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Rosemount High School Trap team takes its best shot

Rosemount High School student Erik Engstrom takes aim while others look on.1 / 2
Members of the trap team talk during a recent practice shoot.2 / 2

Baseball and softball have big hits. Track has the shot put and the discus. But it's safe to say no spring sport at Rosemount High School has nearly the firepower of the newest addition to the schedule.

This spring is the first for the Irish in the rapidly growing Minnesota High School Clay Target League, a statewide network of schools that compete in trap shooting events. The league, now in its fifth year, has 57 teams from schools around the state. Last year it had 27.

At Rosemount, the team started as a way to attract membership at the West End Hunting and Fishing Club. Leaders there were looking for a way to attract younger shooters, and with roughly 1,500 students expected to compete in the league this year, the high school league seemed like a natural fit.

Planning for the new teams - the club will also host a team from Eagan High School - began almost a year ago, when club leaders met with people in the community and with the District 196 School Board. Club leaders held a meeting in early January to gauge interest among students.

What they saw was encouraging.

"I was expecting maybe 20 or 30 people to show up, and there was 120 people who showed up," said Andy Ahlberg, who is leading the team for the West End Gun Club. "It was standing room only."

Jackson Schalliol has been a hunter for years, but he's new to trap shooting. When he saw a notice about the team at school, he found some friends and they all signed up.

"I'd do anything with fire arms," Schalliol said. "I love shooting."

By the time the season started there were about 70 students on the two teams, split nearly evenly between RHS and EHS. Some are experienced shooters, but others are trying the sport for the first time. They get four weeks of practice - the first was April 3 - and then five weeks of competition leading up to the state tournament.

Teams each shoot at their own home range, in this case West End, then submit their scores to be matched up against their competition for the week.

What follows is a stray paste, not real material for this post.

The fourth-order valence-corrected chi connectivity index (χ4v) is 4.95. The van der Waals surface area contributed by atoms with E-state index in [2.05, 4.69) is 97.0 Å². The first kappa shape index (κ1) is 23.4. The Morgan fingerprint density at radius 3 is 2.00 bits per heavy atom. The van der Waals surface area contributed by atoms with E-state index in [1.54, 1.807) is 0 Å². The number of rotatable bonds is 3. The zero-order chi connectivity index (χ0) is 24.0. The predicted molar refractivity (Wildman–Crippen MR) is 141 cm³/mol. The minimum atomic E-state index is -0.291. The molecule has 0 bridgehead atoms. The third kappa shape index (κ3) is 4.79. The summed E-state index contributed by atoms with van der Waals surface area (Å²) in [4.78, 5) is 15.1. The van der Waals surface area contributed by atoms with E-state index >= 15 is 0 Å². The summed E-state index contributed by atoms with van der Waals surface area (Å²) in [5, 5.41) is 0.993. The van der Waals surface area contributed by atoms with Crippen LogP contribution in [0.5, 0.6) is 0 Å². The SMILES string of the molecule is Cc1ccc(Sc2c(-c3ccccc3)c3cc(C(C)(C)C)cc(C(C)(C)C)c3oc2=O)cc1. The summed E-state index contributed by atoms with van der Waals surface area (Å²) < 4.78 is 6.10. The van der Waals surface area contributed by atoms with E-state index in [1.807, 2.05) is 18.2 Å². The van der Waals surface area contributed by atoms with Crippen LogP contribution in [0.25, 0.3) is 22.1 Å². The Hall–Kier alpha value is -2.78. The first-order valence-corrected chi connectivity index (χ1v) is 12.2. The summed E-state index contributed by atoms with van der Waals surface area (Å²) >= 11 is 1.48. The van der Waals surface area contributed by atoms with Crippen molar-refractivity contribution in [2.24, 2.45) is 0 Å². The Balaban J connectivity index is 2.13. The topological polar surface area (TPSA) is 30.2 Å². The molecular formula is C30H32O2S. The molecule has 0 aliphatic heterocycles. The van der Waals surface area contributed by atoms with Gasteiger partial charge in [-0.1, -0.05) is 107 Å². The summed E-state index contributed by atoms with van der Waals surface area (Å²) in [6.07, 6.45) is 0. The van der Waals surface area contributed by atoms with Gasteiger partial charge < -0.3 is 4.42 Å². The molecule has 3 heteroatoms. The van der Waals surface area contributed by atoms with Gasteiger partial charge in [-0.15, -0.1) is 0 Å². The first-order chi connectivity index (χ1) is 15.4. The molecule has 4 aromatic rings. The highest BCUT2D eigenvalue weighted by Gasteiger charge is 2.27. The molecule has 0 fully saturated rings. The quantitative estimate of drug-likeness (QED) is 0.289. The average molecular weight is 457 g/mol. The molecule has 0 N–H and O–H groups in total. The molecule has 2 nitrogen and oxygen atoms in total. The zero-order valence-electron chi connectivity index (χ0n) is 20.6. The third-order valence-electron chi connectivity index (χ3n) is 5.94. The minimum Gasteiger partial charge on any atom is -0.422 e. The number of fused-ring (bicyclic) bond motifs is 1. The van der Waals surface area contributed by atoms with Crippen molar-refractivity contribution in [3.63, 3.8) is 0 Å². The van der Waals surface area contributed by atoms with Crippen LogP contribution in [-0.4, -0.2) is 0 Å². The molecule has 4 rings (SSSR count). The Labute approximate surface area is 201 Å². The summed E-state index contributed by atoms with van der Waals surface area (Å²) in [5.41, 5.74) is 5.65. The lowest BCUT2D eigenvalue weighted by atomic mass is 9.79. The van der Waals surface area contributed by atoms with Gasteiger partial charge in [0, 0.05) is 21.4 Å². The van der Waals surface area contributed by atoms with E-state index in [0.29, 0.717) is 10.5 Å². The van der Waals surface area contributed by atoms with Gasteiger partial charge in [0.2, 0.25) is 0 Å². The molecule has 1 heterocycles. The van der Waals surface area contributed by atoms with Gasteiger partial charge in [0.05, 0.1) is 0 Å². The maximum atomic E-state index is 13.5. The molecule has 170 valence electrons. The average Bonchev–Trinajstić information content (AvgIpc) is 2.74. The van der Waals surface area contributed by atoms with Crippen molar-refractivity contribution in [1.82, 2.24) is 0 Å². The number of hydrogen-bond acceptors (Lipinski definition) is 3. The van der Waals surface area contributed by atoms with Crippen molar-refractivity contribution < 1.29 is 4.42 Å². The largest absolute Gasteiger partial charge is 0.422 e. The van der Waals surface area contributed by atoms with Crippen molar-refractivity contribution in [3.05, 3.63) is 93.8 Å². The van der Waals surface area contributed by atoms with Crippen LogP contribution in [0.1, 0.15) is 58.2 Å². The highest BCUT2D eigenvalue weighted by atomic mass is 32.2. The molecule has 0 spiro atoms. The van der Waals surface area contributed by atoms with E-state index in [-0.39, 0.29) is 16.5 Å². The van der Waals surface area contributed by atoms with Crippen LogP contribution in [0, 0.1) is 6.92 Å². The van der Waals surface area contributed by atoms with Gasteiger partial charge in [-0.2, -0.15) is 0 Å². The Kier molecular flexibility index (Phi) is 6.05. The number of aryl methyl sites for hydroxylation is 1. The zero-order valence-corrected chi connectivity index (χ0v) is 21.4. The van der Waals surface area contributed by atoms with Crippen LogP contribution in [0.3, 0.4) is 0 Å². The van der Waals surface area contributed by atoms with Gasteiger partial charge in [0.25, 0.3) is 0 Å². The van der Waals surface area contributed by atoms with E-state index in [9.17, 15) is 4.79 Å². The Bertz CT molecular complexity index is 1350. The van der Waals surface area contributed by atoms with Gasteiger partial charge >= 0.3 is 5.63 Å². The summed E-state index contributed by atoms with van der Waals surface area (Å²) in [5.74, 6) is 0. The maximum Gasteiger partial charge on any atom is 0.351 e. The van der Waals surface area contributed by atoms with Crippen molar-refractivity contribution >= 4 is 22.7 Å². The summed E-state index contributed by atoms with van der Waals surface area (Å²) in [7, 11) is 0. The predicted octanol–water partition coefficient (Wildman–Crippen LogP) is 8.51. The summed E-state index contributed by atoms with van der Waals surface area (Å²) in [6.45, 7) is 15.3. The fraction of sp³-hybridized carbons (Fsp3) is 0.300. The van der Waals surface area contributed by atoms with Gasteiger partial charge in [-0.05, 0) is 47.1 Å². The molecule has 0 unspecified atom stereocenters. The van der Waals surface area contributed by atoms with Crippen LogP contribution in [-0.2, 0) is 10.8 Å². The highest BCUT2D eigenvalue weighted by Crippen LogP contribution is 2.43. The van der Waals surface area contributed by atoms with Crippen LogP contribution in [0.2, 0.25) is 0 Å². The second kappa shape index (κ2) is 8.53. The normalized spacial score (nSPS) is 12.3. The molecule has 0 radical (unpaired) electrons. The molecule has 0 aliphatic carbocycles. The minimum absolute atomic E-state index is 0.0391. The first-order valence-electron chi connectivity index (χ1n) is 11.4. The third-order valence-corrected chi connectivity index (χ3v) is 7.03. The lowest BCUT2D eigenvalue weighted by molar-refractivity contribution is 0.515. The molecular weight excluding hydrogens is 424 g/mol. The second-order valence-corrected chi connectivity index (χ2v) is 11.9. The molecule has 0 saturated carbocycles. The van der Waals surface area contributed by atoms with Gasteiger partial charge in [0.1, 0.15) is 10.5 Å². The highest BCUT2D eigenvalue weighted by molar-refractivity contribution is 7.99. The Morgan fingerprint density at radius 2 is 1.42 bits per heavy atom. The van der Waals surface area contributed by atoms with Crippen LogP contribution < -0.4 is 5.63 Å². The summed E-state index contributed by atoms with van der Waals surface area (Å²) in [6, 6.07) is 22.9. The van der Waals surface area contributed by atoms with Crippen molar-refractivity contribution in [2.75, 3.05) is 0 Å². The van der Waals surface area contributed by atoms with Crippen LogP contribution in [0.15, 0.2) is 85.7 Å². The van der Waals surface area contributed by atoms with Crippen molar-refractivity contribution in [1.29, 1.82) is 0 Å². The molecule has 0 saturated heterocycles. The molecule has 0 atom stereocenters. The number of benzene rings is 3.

"We definitely have a broad range of students that have been shooting for a while, some that have shot a little bit and some that haven't shot at all," Ahlberg said.

All team members went through safety training at the beginning of the season.

Nick Lampert is one of the team members with years of experience under his belt. The Rosemount High School senior started hunting with his grandfather when he was 9 or 10 and he's been shooting at West End since middle school, when he made friends with the Ahlberg family. He's been involved with discussions of the trap shooting team since the beginning.

It was a photo at the club of a Rosemount High School trap team from the 1980s that got Lampert excited about getting the team up and running.

Lampert, who has played lacrosse off and on over the years, sees his new team as similar to the RHS lacrosse program a few years ago. Those teams started slowly, but have grown significantly in recent years.

"We just wanted to start a new team and see where that brought us," Lampert said.

Nobody's quite sure how the team will develop from here, but through two practices things seem to be going well. Lampert worried that with so many people on the team the sun would set too early for everyone to shoot at the team's first practice, but he said everyone cooperated and things moved quickly. Everybody got a chance to shoot.

Lampert's goals for the season include a few for himself - he'd like to record a few perfect rounds - and some for the team. He wants a good showing at the state competition, and he'd like to see all of the team members come together as a group. He's trying to come up with some activities to help bring them together.

More than anything, though, he wants to have fun. He's excited for the season to begin.

"I love trap shooting," he said. "Just the feeling that we have a team at Rosemount."